I think the relationship with between you and Heather is really interesting on both a personal and professional level. Obviously, you guys aren't the first romantic duo to ever become a design duo or vice versa. If you feel comfortable discussing it, can you explain how you guys met, started working together and how your relationship informs Abc.?
It's funny because in a way it feels to us as though we are the first. We met in an Uber pool—again
Divine Timing. We realized rather quickly how many times we had just missed each other. Cities, events, we even lived in Silver Lake at the same time and didn't know it. Heather actually interned at Band of Outsiders on the West coast a few years before I became involved with them. Even the night we met, I got out of the car without getting her information and only happened to run into her again later that night. It's truly hard to explain all of the moments and overlaps, things that take place to this day. It's something that surpasses any tangible possibility of making sense.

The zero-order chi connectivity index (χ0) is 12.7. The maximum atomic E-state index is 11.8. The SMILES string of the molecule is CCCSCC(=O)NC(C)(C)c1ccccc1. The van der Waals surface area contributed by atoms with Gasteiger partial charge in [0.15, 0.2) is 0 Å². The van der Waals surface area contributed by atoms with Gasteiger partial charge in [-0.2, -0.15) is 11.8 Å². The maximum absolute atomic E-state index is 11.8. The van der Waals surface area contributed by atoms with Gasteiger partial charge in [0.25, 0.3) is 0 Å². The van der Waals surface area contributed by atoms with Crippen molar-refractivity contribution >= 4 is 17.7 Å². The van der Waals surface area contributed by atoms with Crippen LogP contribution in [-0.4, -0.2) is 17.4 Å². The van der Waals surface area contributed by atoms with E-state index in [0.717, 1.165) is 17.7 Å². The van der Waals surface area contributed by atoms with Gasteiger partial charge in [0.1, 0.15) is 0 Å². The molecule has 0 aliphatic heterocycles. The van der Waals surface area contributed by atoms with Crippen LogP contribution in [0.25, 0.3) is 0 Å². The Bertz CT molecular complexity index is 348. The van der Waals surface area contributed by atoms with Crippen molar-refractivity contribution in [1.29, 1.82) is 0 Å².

We know we were destined to meet and meant to be together. Advisory Board Crystals is rooted in our love story and expands throughout a variety of references Heather and I share. One of the first things we ever did together was me taking Heather to a crystal shop where I bought her a lepidolite. The pieces continue to fall into place allowing for an almost seamless work process. We definitely read each other's minds.
Let's talk about this project—Abc. for Grailed—in particular. Calling anything a
future grail is quite the lofty endeavor and puts a lot of pressure on the final product, in this case, the capsule of 10 T-shirts you put together, but there was a serious methodology that went into everything here from selecting the blanks used to the specific graphic flips. Can you break down everything that went into the tees that are for sale today?